The Cup That Tells You What’s in It

vessyl-2Today I read about a really interesting innovation. It’s a clever invention that feels like something from the future…yet I can’t decide if anyone will ever use it for anything.

It’s called the Vessyl, and as the title of this blog post suggests, it’s a cup that tells you exactly which liquid is inside of it. It will also tell you the dietary content of the liquid. The cup reports the information to your smartphone so you can track it. The cup even knows how much liquid is inside of it, so if you’re a heavy coffee drinker trying to cut down on the caffeine, the cup could track over time when you seem to be drinking the most.

All of this for $99. Pretty cool, right?

But something about it just doesn’t seem all that…useful. Like, the cup can tell you how much water you’ve been drinking, and you can have it remind you to drink more water. That’s cool, but do you really need an app to tell you when you’re thirsty?  And it’s neat that it can measure the dietary content of a liquid, but most liquids have the dietary content printed on the side of the bottle or can.

Then there’s the price. $99 is perfectly reasonable for this level of technology. But are you really going to carry around a $99 cup all day so you can drink every liquid out of it? Because to get the full functionality out of the cup, you need to use it for every liquid you consume.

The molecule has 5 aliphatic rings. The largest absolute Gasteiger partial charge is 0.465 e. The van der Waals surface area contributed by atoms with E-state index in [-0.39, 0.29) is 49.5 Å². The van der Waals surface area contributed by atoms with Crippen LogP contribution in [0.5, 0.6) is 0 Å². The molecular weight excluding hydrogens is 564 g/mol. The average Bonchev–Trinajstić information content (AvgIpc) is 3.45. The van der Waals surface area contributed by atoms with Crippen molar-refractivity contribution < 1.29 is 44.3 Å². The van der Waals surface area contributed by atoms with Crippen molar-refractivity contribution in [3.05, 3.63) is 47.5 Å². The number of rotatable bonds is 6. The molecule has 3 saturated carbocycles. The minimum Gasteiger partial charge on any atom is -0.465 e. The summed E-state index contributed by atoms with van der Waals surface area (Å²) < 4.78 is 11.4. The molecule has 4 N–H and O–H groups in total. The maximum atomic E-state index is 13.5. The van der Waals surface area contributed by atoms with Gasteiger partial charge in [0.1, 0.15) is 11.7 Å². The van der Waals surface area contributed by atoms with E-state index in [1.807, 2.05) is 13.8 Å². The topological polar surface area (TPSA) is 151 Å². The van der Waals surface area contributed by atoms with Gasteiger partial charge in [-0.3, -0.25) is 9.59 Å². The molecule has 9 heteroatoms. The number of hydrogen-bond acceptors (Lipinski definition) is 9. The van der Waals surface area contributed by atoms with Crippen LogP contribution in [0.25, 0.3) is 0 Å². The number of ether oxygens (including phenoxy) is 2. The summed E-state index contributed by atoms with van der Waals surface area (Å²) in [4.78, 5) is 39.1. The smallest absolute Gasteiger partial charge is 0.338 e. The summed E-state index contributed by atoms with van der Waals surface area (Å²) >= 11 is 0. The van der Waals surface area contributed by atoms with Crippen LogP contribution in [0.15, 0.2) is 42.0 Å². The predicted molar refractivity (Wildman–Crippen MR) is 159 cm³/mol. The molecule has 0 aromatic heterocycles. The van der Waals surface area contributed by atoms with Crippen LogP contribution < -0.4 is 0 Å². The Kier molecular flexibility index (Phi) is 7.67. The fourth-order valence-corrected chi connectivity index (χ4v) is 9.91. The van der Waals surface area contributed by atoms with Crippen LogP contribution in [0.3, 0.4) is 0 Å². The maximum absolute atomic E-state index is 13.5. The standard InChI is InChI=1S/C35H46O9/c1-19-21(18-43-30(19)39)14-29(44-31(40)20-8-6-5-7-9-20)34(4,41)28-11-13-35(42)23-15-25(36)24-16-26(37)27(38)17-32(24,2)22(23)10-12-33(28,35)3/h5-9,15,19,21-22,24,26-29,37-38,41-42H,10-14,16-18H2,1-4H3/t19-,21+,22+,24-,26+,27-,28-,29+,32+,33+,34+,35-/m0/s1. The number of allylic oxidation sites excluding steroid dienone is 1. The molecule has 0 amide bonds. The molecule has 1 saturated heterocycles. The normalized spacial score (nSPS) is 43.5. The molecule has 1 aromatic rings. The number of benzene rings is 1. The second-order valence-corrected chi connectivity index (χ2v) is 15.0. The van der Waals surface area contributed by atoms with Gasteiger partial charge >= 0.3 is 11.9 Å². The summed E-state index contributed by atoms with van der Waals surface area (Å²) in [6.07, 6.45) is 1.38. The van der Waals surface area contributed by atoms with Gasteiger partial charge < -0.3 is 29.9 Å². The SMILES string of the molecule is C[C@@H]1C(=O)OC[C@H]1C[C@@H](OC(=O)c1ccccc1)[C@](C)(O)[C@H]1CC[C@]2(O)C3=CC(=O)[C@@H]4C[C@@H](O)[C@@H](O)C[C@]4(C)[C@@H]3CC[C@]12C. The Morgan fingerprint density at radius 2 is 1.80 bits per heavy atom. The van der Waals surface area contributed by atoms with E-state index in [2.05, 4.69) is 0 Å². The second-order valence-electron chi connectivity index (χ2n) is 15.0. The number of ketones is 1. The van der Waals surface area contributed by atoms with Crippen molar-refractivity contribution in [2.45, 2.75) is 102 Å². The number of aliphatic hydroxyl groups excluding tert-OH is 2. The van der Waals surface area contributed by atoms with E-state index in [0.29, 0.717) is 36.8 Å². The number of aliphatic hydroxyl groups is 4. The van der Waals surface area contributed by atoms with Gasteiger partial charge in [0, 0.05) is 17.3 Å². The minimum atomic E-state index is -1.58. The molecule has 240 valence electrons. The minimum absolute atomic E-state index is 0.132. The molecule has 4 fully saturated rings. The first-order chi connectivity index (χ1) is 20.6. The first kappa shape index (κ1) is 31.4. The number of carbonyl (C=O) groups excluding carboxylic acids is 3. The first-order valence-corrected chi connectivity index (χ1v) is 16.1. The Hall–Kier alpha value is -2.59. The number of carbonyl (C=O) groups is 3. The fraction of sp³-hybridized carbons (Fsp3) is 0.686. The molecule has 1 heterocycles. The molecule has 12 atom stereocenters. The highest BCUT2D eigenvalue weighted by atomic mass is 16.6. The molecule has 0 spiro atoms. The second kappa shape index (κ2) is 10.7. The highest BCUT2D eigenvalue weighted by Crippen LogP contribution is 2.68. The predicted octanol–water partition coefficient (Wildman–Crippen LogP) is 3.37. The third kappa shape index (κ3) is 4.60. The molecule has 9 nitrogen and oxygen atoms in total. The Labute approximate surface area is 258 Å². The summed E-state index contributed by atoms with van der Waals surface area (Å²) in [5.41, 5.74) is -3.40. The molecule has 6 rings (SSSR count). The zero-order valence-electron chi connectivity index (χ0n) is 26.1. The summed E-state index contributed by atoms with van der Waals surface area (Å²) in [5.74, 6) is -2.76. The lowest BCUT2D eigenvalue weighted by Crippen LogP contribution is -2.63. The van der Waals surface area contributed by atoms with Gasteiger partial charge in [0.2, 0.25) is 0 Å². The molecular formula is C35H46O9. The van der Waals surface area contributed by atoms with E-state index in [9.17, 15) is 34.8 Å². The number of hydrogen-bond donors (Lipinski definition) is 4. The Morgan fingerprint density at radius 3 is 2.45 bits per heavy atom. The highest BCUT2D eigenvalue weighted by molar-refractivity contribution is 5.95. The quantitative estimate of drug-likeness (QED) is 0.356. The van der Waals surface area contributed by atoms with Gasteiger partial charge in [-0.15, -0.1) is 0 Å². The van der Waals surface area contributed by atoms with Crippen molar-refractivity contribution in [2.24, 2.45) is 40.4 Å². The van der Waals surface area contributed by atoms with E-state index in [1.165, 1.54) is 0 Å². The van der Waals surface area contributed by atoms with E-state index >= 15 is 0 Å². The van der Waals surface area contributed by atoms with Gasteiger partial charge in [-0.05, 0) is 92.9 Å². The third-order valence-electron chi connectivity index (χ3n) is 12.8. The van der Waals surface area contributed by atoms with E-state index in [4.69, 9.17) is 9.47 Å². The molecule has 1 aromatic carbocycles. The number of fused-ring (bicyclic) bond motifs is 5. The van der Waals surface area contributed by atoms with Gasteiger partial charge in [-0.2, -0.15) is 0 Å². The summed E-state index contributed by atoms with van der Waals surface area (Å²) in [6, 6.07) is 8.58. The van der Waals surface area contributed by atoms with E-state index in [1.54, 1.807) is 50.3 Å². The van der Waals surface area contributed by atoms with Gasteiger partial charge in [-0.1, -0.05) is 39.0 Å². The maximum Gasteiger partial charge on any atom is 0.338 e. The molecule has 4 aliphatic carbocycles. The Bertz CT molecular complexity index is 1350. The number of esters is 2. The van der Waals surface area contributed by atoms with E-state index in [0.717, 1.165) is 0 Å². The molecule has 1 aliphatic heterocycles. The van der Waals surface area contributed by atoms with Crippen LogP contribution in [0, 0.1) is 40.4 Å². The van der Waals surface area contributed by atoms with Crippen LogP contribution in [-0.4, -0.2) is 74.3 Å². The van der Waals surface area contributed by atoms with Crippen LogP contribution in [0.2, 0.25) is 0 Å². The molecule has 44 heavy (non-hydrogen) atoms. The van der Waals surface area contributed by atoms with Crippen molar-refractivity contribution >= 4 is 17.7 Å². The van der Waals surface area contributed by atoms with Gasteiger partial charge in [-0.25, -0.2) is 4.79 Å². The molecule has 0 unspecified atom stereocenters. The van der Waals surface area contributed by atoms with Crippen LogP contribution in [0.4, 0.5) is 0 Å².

I don’t know…I want to like this, but I just can’t see anyone actually using it. Would you buy it? Would you use it?


7 Responses to “The Cup That Tells You What’s in It”

  1. shinyhat says:

    Yeah, we wondered about that at work. The only truly useful application we came up with is the possibility it could tell you if your drink has been tampered with when you step away. If you need that though, the price tag on the cup is the least of your problems.

    • Jamey Stegmaier says:

      Ha ha, that’s a good point. Imagine getting an alert on your phone telling you that someone is currently drinking out of your cup. That would be surreal.

  2. Actually, I think this is brilliant and super useful for those with dietary restrictions (i.e. pregnant women who must watch their caffeine intake, people with gluten allergies–is there gluten in liquid?). They should definitely lower the price point though.

  3. Allen Chang says:

    I have a colleague that has an app that tells him when he should hydrate himself. That lasted for about a week. Turns out, our body is pretty good at telling us when we’re thirsty.

    I also find a device that can analyse dietary content a bit suspect. The linked article also mentioned the cup can do this without being in direct contact with the content. Further, the team is keeping the technology ‘close to their chests.’ As far as I know, and I’m quite ignorant here (so take it with a grain of salt–no pun intended), depending on what you’re looking for, you’ll need different methods of analysis; most of which needs to be done in a laboratory setting using various equipments. I don’t think there’s a one-size-fits-all device, certainly not one that fits inside a mug.

    • Jamey Stegmaier says:

      Penumbra: That’s a good point, if the cup works as well as it claims.

      Allen: Yeah, I agree–I’d like to see the cup in action to see if it can do what it says it can.

  4. Joe Babbitt says:

    How high would the temptation be to see if it recognizes pee? Too high for this man.

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